After watching the footage from the focus group many, many times, I realized that these people shared a common idea of what a service experience should be like, and how technology can help provide it. I understood their feelings – yet their concerns didn’t reflect at all how I feel about Service Lane Technology.
For example, they want their Service Advisor to know their name; to know their children’s names. I don’t care if my Service Advisor remembers me. They want hand-written MPIs, as this demonstrates a “personal touch” and “extra attention”. I want an MPI that I can easily read, preferably one printed from a computer and emailed to me. They think it’s rude when their Service Advisor fails to make eye contact, and instead focuses on entering information into his tablet. I don’t care if he’s paying attention to me; I want him to be paying attention to my car.
So, what is driving the difference between my expectations of the service lane and the focus groups’? Why is my view of technology and customer experience so different from theirs? The answer: a generation gap.
Millennials – which I’m going to define as anyone under the age of 30 – have come to view the customer experience very differently from the generations before them.
I think there are two key points here:
- Millennials don’t need, or even want, to have a personal connection while in the service lane. We aren’t necessarily looking for the MyGuy experience. Rather, we want our service or repair to be efficient and quick, causing minimal disruption to our lives.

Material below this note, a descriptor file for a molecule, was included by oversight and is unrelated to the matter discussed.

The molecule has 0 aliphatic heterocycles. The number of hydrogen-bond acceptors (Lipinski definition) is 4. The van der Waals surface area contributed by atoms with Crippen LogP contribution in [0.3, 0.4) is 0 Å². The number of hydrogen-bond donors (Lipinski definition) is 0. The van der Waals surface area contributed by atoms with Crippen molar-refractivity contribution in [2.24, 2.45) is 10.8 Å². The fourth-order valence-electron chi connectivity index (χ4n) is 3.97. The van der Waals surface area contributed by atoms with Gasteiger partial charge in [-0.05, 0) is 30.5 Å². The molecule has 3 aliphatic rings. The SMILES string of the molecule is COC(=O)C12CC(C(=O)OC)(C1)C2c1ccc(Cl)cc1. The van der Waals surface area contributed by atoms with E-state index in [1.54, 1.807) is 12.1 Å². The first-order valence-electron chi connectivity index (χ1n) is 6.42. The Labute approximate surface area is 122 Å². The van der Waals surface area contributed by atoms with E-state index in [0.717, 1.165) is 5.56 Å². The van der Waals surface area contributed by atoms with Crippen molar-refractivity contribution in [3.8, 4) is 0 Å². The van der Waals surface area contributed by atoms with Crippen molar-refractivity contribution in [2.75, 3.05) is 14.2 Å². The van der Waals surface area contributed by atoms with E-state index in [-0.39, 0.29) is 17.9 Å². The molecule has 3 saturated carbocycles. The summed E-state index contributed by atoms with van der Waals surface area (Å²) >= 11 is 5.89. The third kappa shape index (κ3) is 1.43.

- We are also significantly more comfortable with the use of technology. We grew up with it; we don’t remember a time when it didn’t play a significant role in our lives.
This may explain the disconnect between reactions of different groups of consumers in the service lane. Millennials are more comfortable having technology replace old processes. So, not only will millennials trust SLT, we’ll be turned off by the failure to use it.
Our research into SLT has determined that it is undoubtedly the way of the future. Not long from now, every service lane will have some form technology, and the entire service process will flow smoothly from scheduling to check-in, to write-up, through the service itself, and finally post-service. The biggest unknown is how quickly dealers will adopt SLT.
Up to this point, they’ve been slow to make changes, as there is pushback from service departments that are comfortable with the way things are. I argue, however, that SLT adoption needs to be a priority for dealers. More and more millennials are becoming car owners and are choosing where to service their cars. Even though the older customer base may hesitate to trust technology in the service lane, an increasing customer population will expect it.
Bottom Line: The next generation of customers is here. We want dealers to have technology solutions in the service lane to make the time we spend there more streamlined and efficient. Lack of technology may mean lack of our business.